She and Denis went to Listowel, where she collected her £500 prize money. ‘We came home with four quid. We spent it all! We were in bits coming back. Listowel is hard going.’ They were so keen to go back to the festival that she thought she’d chance her arm and enter the competition again the following year – and won again. ‘I was very tempted to keep doing it!’

That same year she also won an Observer/Penguin competition. ‘So then I decided to try a novel. So that was it. Just kept at it.’

Six novels in, her children are grown up and she has more time to write in her home in Palmerstown in Dublin. Her son has started his own theatre production company called The Dice-players. ‘I thought one was going to be a stage designer and the other was going to be a musician,’ she says of her two daughters. ‘But I’m ashamed to tell you – one is a solicitor and one is a barrister!’ Christine is currently writing a play for her son’s production company. ‘I think acting is very similar to writing. When I’m writing a character I pretend I’m that character. I wanted to be an actress when I was younger.’

She wasn’t very well last year or the year before, as her immune system was affected by the pneumonia she had as a teenager. ‘I started to think about dying, I got a bit panicky. There are lots of things I’d love to try. I know I have to keep writing. If I don’t write for a month I start to feel uneasy. It gives my mind peace.’ When asked what else she could have been, she says that she would love to be a painter. ‘Whenever I finish a book I do a little painting. When the kids were small I remember going to the National Gallery, and the kids going “There’s Mammy’s painting! There’s Mammy’s painting!” because I used to do copies.’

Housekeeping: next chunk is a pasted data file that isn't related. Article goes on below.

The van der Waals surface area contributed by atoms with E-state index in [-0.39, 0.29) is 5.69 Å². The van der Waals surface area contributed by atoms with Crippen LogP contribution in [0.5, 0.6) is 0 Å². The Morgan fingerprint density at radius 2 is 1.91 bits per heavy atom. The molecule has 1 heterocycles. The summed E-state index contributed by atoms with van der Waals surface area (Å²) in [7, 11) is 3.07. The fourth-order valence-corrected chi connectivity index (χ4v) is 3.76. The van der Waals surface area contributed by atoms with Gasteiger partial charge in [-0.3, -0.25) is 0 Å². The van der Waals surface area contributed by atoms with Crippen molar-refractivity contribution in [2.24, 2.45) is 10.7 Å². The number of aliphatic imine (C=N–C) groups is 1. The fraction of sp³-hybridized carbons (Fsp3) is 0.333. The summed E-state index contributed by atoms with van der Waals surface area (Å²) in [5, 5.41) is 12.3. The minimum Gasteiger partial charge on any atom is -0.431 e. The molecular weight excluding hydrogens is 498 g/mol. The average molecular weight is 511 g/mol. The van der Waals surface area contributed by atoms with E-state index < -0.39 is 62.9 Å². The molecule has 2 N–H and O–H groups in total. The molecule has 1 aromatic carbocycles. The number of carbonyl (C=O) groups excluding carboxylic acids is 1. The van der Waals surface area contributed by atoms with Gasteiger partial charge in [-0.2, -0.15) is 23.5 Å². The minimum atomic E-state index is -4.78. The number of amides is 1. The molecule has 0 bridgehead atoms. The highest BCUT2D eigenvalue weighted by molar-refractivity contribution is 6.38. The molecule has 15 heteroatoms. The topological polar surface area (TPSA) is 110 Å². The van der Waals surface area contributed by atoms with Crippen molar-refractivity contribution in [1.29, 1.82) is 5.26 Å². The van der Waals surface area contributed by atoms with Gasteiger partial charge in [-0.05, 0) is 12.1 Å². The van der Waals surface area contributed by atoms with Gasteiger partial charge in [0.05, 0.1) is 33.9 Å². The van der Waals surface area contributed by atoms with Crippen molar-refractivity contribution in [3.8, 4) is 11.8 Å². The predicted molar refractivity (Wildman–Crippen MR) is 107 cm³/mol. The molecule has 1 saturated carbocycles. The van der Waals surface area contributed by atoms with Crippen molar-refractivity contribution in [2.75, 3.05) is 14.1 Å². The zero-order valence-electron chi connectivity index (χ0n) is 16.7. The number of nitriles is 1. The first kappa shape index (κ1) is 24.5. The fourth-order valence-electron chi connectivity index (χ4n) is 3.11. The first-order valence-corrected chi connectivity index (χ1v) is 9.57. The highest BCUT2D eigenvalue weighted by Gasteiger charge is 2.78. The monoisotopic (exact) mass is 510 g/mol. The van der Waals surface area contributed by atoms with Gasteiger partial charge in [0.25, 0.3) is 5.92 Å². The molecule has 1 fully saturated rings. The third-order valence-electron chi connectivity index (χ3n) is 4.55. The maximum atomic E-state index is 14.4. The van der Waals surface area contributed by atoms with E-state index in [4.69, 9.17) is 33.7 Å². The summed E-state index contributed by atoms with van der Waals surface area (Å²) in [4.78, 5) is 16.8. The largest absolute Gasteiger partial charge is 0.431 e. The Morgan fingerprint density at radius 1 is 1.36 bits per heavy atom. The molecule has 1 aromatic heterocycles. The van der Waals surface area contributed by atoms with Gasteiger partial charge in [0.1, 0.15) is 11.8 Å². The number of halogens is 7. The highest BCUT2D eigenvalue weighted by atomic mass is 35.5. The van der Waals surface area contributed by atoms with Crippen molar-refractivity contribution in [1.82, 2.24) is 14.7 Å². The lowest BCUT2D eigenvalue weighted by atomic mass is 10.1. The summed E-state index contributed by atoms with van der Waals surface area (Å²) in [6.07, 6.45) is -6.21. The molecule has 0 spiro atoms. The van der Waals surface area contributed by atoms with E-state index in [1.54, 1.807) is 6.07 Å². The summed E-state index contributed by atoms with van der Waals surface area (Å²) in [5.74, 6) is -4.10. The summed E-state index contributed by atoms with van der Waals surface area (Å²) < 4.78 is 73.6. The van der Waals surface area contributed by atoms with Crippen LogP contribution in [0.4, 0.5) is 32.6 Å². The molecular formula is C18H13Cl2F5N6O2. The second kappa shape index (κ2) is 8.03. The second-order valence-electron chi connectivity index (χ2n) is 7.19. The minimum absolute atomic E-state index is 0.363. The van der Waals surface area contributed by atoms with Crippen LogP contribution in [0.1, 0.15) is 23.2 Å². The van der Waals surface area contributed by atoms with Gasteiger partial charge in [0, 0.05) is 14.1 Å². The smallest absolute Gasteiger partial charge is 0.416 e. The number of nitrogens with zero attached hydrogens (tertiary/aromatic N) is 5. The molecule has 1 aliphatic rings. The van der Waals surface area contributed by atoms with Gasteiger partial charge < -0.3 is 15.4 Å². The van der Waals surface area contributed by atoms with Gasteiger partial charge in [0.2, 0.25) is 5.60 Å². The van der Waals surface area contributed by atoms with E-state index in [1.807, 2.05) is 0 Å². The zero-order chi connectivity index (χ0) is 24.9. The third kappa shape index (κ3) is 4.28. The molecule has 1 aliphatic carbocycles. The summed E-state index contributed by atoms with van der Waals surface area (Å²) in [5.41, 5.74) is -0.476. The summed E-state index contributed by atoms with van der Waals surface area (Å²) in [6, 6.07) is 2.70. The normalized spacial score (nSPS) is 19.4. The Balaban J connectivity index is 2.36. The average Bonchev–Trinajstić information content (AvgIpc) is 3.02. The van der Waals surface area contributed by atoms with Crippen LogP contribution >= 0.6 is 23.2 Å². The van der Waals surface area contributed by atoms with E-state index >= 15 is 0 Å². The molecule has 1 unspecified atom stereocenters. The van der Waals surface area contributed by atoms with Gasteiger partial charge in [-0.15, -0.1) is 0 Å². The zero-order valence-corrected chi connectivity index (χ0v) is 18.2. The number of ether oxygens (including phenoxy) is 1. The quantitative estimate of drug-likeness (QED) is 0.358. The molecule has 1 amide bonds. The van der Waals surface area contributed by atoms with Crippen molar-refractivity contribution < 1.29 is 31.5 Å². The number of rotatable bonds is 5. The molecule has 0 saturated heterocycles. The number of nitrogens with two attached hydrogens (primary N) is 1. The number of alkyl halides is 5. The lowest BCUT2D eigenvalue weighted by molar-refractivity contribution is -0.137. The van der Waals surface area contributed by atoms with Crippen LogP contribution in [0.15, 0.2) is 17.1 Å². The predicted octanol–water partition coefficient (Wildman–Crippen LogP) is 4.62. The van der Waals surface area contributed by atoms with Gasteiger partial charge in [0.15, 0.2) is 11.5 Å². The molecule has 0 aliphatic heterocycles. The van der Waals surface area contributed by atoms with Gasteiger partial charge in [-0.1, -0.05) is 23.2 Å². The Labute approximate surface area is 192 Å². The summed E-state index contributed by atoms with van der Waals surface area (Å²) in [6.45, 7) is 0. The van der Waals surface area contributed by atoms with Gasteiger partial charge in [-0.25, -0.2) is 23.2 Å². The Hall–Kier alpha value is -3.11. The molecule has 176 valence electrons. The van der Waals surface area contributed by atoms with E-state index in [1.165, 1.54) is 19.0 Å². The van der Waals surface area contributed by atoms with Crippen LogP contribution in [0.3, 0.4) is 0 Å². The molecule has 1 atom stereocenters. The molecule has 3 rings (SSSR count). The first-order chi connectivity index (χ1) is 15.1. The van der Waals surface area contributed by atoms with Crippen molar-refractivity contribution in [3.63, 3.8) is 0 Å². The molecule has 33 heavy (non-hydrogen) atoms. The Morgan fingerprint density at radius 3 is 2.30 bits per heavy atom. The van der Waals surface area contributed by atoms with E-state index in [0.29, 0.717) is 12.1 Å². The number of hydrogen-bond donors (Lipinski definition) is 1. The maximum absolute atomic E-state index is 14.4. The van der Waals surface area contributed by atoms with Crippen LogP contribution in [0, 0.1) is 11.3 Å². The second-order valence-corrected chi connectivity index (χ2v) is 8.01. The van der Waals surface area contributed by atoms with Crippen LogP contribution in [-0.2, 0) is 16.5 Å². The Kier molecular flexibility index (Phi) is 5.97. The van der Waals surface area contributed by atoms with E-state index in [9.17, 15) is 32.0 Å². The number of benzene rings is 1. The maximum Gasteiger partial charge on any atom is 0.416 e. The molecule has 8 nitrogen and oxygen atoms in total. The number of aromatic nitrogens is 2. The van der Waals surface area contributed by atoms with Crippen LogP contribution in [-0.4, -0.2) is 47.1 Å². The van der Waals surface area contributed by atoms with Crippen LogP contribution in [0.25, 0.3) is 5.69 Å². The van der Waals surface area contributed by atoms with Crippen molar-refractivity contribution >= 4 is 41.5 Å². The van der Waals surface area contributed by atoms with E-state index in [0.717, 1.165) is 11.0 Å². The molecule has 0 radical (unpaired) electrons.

She spends about three months of the year in their apartment in Italy, which is where her most recent novel, Last Train from Liguria, is set. They bought the apartment back in the nineties, after remortgaging their house in Dublin. ‘The place was a total tip, but the view was brilliant. We were always being told how dodgy the Italians were. When we were buying the apartment it was all, come to the bank with brown envelopes, make this cheque out to my maid, this one to my grandmother, and you’re thinking, oh Jesus. But they were fantastic. The only thing is they’re overly fussy. They’d ring you in the middle of the night to know if you wanted roundy light switches or square ones, and what colour.’

Her new book, The Cold Eye of Heaven, is set in Dublin, and is about one man’s life, going back decade by decade through the chapters, from 75 to when he was a baby. ‘It is also the story of Dublin – how much it’s changed.’ Reading Strumpet City by James Plunkett and Ulysses by James Joyce the year of her Leaving Cert made her realise that ‘you could use your city. They both used the city of Dublin so well. Joyce still is something of an influence. It’s not his use of language, it’s the way he reproduces his environment.’

‘I feel content with this new book,’ she says of Cold Eye, which will be published in the autumn. This one just happened almost without my noticing.

Although she is a lover of books, Dwyer Hickey recalls with shame how, as a young girl at boarding school, she cut out the flyleaves of several books in their house, including one that was signed by Patrick Kavanagh, and gave them to one of the nuns, thinking it would impress her. ‘We were a careless family by nature,’ she says. ‘Nobody even noticed.’

 


© The Moth, Issue 4 (spring 2011)

The Moth was launched at the Flat Lake Festival in June 2010 'in a small tent where guests could sketch with pastels and drink absinthe' (Irish Times).

The quarterly arts & literature magazine features poetry, short fiction and pictures by established and up-and-coming writers and artists from Ireland and abroad.

'The Moth is a rare gem ... Something quite special has been created by O'Connor and Govan, not only in the exceptional content of the magazine, but also in the elegantly set print and pages.' (Totally Dublin)

The Moth is available by subscription worldwide and through good bookshops and newsagents in Ireland. For more information contact:

The Bog Road Dromard Cavan Co Cavan Ireland
00 353 (0)87 2657426 or 00 353 (0)49 4366020
www.themothmagazine.com

 

%d bloggers like this: